Nathan Fielder helps Bill Gates impersonator William Heath find his long lost love in the short documentary-style film ‘Finding Frances.’ The film is an extension of Fielder’s Comedy Central television series, ‘Nathan For You,’ where Fielder goes to businesses and people in need of help and gives them “out of the box” solutions. Fielder uses his usual comedic strengths throughout ‘Finding Frances,’ but a whole new element is added with the addition of William Heath, who is so unpredictable that at some points Fielder is taken aback.
Any compliments I give to ‘Finding Frances’ could be applied to the show ‘Nathan For You.’ As mentioned before, Fielder’s deadpan delivery completely sells most of the jokes that he dishes out on business owners and the public alike. The plans Fielder constructs are smart on surface level but nonsensical in nature. The fine line that Fielder travels is one that is hilarious to watch and mesmerizing to see actually payoff in the film. At one point in the movie, Fielder needs access to a school’s 1967 yearbook. In order to do this, he acts like he is producing the film “Mud 2” and needs the yearbook because the film is a period piece. Ideas like this should not work in a real world setting, but Fielder pulls it off through his delivery and convoluted plans.
The largest distinction from ‘Finding Frances’ and an episode of ‘Nathan For You’ is the addition of William Heath. Fielder usually creates the convoluted plans that he executes, so he is always in control. ‘Finding Frances’ presents Fielder a new challenge, someone he can’t control. Heath is an elderly man who doesn’t allude to all the secrets of his past. This leaves Fielder to not only put the pieces of Heath’s history together, but to also keep Heath under control and not say anything wrong once he does confront Frances.
You are in the position of Fielder throughout the film, finding new bits and pieces of Heath’s life as you draw nearer and nearer to finding the truth. It is almost enthralling in a way when Fielder and Heath actually find Frances. At the beginning of the film, it almost seemed impossible.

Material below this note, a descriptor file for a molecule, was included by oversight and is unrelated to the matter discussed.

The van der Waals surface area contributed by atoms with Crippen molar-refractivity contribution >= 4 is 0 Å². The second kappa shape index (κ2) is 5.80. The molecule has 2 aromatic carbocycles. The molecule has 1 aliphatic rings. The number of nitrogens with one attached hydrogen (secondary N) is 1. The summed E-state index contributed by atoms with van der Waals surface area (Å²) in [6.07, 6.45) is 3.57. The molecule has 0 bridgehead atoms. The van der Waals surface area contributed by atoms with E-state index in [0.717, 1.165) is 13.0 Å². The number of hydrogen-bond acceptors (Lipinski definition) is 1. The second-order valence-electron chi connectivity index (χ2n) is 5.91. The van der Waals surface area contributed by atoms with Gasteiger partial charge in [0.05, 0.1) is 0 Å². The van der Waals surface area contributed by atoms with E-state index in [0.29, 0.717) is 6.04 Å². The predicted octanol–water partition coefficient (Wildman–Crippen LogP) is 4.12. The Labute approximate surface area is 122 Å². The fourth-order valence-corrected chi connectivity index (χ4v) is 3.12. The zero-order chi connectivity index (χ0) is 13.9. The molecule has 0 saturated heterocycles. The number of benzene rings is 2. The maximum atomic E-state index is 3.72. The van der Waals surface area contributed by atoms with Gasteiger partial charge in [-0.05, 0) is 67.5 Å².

‘Finding Frances’ is not entirely a documentary. Fielder is playing a characterized version of himself many times throughout the film. The motivation behind some of the people participating in the film seems ungenuine at times. Heath went to Hollywood to be an actor, so maybe he was only trying to find Frances in order to be in another episode of ‘Nathan for You.’ Despite these road bumps, there is still plenty of authenticity in the film. Heath never seems to ham up his life for the cameras, and Fielder breaks his own character when talking to Heath many times. I’m glad that True/False is willing to step out of its documentary box in order to accommodate films that somewhat don’t match that pedigree. Films such as ‘Finding Frances’ along with ‘American Animals’ from last year are some of my favorite films that I have seen at True/False, even if they use actors in addition to telling a real story.
‘Finding Fraces’ is the funniest film I have ever seen at True/False. It has a great blend of acting and authenticity that works to its favor.
I would recommend fans of ‘Nathan For You’ to definitely try to see the next screening at True/False. No photos or video were allowed at the screening, but there was an extra hour of footage and a Q&A with Fielder himself. It really felt like a special occasion. ‘Finding Frances’ is a masterwork at unraveling the intricacies of the world around us with nothing but a few genius concepts and a camera crew.
What did you think of ‘Finding Frances?’ Let us know in the comments below.